Anyone getting a prescription filled is putting their trust in both the pharmacy and pharmacist to provide them with the exact medication they require safely and carefully. While all reputable businesses in the industry have rules and procedures to follow in order to prevent potentially dangerous mistakes and the majority of pharmacists adhere to them and exercise their profession in an ethical manner, negligence cases are occasionally seen.
What isn’t entirely clear is what constitutes negligence. In general, courts all throughout the nation aren’t too keen on holding businesses and pharmacists liable for injuries to patients that are deemed secondary to their negligence. But a few recent cases show that this trend is now beginning to change.
Florida’s Fifth District Court of Appeal has overturned a lower court decision and allowed a case to proceed against a Daytona Beach pharmacy. The pharmacy and its owner are facing a negligence lawsuit after filling lawful prescriptions for Xanax, a popular anti-anxiety drug and the painkiller hydrocodone, after the patient died of an overdose. The lawsuit was filed by the individual’s mother and claims that there was a failure to act as a “reasonably prudent pharmacist,” after filling over 30 prescriptions during a two-year period, while they should have been aware of the fact that the patient wasn’t yet due for a refill. While the case is yet to go to trial, the patient’s mother is claiming that the pharmacy’s actions have allowed her son to overdose on the medications.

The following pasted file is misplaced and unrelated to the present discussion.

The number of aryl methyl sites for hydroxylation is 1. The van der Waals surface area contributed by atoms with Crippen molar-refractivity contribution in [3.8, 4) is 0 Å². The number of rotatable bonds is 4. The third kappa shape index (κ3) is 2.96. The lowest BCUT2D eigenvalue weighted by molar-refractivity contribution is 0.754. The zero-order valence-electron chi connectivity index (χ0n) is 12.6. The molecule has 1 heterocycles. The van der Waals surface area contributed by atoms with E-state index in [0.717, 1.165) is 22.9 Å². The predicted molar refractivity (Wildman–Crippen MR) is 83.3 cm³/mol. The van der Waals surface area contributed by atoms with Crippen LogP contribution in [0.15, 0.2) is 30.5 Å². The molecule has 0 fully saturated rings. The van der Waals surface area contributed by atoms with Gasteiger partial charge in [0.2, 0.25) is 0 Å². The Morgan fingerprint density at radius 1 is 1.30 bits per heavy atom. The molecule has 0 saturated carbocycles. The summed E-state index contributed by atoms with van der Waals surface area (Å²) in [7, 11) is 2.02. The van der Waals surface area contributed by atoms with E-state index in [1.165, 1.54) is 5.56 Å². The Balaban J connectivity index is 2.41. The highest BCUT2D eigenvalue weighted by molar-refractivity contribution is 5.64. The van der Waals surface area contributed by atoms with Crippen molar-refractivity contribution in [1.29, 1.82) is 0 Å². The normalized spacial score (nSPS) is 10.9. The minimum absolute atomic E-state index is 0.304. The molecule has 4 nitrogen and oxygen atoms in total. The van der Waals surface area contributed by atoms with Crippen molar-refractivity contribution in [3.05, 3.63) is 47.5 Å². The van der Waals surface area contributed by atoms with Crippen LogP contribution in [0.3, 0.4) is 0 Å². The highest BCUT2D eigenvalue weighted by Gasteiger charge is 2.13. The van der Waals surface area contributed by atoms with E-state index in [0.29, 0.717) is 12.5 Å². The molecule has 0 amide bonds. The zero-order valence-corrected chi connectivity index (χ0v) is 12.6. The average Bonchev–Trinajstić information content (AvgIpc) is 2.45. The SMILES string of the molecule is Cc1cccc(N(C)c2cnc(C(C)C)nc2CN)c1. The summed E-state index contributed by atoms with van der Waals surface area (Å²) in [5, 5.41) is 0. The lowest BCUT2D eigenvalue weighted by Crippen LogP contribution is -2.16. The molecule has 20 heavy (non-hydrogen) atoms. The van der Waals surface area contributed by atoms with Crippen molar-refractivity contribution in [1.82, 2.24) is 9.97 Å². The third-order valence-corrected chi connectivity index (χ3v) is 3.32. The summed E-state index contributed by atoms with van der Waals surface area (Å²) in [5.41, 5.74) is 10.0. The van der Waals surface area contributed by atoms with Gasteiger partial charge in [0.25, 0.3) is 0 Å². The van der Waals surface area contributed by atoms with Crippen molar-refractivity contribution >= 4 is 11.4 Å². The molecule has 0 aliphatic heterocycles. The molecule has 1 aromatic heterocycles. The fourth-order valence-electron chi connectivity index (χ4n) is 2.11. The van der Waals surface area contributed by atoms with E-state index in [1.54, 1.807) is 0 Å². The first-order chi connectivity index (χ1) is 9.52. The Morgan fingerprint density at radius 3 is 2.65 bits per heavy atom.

In Michigan, legal precedent demonstrates that pharmacists aren’t liable if they fill a prescription accurately. Courts in Michigan have also found that pharmacies operating in the state aren’t considered to be licensed health facilities or agencies and as such can’t face direct liability in medical malpractice cases. However, the same ruling allows an ordinary negligence lawsuit to be filed if a pharmacy operates in a manner that breaches established laws and regulations. This includes failing to have a licensed pharmacist present on its premises when conducting business and allowing medications to be dispensed by employees who aren’t licensed as pharmacists in the state.
Based on recent legal developments, there is a possibility that courts in other states will begin to hold pharmacists and pharmacies liable should their actions demonstrate that they didn’t provide customers a reasonable standard of care. Cases involving potential negligence by a pharmacy or pharmacist remain complex, as laws and legal precedent will vary from one state to the next. If you feel that you or a loved one have been injured as a result of negligence, then contact the Detroit Michigan attorney Christopher Trainor and Associates for a consultation.